International markets roundup
Market watch top headlines
A roundup of trading on major world markets:
NEW YORK - Stocks inched higher a strong sales report from McDonald's helped offset concerns about the surprise resignation of Italy's prime minister, Mario Monti.
The Dow Jones industrial average was up 24 points at 13,179 leading into the final hour of trade.
The Standard and Poor's 500 was up one point at 1,419 and the Nasdaq composite was up eight points at 2,986.
McDonald's shares rose as US customers bought more breakfast offerings and limited-time Cheddar Bacon Onion sandwiches.
Robert Pavlik, chief market strategist at Palm Beach, Florida-based Banyan Partners, said it was encouraging to see signs of strength in the restaurant chain.
Monti, who has been credited with restoring confidence in Italy's economy, announced that he would step down after former Prime Minister Silvio Berlusconi's party dropped its support.
Italian government bond yields, a critical measure of how much the country has to pay to borrow, jumped.
Concern that the European debt crisis was enveloping Italy, one of the euro region's largest economies, helped stymie markets around the world earlier in the year.
Investors will also watch for developments in the budget talks in Washington.
President Barack Obama and House Speaker John Boehner met at the White House Sunday to discuss the budget, while rank-and-file Republicans stepped forward with what they called pragmatic ideas to break the stalemate.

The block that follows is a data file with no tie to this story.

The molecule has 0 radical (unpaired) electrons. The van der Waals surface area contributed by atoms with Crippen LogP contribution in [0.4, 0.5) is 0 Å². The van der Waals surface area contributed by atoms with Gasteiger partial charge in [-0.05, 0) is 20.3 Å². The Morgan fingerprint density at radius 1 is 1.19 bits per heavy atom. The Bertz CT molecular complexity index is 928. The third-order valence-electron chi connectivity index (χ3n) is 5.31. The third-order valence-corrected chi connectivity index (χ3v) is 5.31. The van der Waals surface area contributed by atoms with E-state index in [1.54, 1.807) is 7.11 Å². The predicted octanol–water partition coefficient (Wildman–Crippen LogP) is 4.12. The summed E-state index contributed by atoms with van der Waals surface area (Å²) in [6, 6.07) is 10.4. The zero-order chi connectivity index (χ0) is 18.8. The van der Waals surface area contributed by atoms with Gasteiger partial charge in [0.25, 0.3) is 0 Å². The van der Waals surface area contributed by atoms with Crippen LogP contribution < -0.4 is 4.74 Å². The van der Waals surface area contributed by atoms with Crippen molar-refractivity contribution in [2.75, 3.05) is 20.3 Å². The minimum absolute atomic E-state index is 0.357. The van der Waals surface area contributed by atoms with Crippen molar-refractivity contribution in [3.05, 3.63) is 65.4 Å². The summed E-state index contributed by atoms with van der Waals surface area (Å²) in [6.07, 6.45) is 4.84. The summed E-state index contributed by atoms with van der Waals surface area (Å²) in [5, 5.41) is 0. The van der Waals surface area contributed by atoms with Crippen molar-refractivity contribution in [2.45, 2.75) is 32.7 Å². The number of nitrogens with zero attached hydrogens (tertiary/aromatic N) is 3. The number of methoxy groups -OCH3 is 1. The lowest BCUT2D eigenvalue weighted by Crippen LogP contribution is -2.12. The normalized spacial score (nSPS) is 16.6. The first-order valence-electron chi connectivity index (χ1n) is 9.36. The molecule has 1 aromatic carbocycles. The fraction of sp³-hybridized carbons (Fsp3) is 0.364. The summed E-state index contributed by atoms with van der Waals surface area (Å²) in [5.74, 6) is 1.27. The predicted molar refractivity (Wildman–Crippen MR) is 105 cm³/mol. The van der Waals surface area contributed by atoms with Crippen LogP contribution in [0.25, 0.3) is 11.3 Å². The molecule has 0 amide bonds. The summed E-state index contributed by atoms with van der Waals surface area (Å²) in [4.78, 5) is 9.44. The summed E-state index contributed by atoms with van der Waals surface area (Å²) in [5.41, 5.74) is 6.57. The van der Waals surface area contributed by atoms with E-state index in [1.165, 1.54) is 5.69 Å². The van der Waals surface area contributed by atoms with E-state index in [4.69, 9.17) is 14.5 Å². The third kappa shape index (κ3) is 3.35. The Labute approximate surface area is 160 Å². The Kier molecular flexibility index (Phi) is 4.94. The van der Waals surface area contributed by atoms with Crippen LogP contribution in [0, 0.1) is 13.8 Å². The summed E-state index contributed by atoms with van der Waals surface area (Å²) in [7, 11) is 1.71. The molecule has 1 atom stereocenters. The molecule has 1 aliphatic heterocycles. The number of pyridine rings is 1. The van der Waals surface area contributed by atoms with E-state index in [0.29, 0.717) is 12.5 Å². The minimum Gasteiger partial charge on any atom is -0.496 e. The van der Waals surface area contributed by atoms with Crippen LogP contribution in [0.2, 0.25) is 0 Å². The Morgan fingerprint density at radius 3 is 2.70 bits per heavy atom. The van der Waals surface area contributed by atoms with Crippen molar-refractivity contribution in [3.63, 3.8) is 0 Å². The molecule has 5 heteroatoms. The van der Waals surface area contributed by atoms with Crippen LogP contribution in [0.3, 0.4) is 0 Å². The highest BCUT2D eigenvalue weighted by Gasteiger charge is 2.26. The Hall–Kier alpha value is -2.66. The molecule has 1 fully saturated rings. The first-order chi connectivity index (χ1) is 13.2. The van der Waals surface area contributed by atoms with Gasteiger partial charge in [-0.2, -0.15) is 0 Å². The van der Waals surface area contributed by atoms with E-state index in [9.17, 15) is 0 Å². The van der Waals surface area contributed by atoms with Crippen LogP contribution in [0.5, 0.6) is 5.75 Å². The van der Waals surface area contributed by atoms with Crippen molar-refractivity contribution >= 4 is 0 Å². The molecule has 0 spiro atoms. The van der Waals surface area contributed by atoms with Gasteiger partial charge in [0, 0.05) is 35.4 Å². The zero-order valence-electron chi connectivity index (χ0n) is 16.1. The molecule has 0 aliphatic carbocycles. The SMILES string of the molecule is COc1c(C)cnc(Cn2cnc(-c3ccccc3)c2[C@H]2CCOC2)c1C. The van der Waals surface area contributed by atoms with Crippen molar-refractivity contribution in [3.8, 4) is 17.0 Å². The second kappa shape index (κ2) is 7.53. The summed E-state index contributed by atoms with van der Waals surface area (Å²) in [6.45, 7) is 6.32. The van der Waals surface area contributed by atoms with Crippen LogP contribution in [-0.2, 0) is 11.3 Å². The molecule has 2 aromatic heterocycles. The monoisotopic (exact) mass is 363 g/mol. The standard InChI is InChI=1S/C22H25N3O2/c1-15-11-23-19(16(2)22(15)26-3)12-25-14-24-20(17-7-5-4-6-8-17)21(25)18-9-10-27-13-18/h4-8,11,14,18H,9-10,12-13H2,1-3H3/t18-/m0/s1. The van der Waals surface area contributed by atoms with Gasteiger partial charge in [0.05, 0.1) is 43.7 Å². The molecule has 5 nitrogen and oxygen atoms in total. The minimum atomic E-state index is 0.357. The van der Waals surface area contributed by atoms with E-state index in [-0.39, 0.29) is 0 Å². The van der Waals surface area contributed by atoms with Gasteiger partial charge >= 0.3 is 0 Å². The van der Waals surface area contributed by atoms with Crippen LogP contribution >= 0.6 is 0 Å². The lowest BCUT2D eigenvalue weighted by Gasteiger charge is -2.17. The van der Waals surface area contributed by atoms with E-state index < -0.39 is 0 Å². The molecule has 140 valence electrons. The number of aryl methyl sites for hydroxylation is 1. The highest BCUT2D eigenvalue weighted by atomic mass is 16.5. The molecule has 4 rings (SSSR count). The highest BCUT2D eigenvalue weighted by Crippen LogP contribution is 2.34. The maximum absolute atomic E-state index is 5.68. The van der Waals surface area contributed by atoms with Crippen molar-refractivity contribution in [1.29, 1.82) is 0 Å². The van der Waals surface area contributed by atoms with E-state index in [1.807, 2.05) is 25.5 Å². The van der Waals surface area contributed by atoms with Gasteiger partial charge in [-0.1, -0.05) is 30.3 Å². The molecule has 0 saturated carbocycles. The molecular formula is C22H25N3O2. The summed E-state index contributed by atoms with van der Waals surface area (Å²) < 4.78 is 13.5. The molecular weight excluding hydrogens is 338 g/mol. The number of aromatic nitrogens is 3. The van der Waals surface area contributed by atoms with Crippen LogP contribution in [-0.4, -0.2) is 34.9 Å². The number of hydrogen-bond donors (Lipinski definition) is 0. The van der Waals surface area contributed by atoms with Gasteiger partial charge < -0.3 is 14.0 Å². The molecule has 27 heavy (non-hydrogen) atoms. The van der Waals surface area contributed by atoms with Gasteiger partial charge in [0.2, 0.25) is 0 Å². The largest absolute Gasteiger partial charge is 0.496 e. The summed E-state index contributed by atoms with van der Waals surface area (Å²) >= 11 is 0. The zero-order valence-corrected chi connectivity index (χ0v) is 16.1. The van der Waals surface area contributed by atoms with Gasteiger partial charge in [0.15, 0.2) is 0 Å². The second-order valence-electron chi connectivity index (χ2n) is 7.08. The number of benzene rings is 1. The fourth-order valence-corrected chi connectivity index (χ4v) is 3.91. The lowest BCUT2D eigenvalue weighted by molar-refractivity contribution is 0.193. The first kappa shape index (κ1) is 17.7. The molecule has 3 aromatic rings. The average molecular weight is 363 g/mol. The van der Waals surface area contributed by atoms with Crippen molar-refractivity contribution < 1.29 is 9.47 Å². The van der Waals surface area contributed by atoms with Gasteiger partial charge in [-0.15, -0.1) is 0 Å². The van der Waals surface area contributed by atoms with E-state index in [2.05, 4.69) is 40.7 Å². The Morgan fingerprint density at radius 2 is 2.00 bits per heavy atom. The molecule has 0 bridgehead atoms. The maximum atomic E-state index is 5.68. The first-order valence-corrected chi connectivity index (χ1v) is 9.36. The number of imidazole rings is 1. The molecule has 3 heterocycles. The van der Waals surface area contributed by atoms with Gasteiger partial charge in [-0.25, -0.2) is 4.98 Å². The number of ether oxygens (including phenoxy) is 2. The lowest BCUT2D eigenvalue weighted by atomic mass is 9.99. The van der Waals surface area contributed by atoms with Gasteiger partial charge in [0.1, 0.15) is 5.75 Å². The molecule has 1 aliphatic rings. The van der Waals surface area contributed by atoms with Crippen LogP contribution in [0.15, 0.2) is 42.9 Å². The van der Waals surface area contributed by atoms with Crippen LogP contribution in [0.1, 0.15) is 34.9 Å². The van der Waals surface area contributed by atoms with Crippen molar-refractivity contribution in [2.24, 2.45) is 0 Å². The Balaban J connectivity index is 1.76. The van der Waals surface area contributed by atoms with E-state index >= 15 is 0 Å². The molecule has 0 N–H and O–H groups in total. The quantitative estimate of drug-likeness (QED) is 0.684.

LONDON - European stock markets mostly rose, though shares in Milan plunged after Italian Prime Minister Mario Monti announced his intention to resign in the latest twist to the eurozone debt crisis.
Milan's FTSE Mib benchmark index of top companies slumped 2.22 per cent to 15,354 points at the close while Italian government borrowing costs spiked on the back of the political uncertainty.
Madrid's IBEX 35 index in debt-hit Spain plummeted along with Milan in early trade, but nearly clawed back to positive territory, ending the day down 0.56 per cent to 7,805 points.
Trading elsewhere edged upwards at the close with London's FTSE 100 index of leading companies 0.12 per cent higher at 5,921.63 points, Frankfurt's DAX 30 gaining 0.17 per cent to 7,530.92 points, and the Paris CAC 40 finishing up 0.18 per cent to 3,612.10 points.
HONG KONG - Asian markets mostly rose as dealers cheered an improvement in the US unemployment rate and another batch of manufacturing figures indicating China's economy is emerging from a slumber.
Investors appeared unmoved by figures confirming Japan's economy shrank in the three months to September, as traders keep their sights on Sunday's general election, which is expected to see Yoshihiko Noda's government ousted.
Tokyo ended flat, edging up 0.07 per cent, or 6.36 points, to 9,533.75.
Seoul also closed flat, losing 0.03 points to 1,957.42.
Hong Kong gained 0.39 per cent, or 85.55 points, to close at 22,276.72, while Shanghai rose 1.07 per cent, or 21.98 points, to 2,083.77 as investors shrugged off a weak set of trade figures on Monday.
WELLINGTON - The NZX 50 Index fell 10.75 points, or 0.3 per cent, to 4,030.77.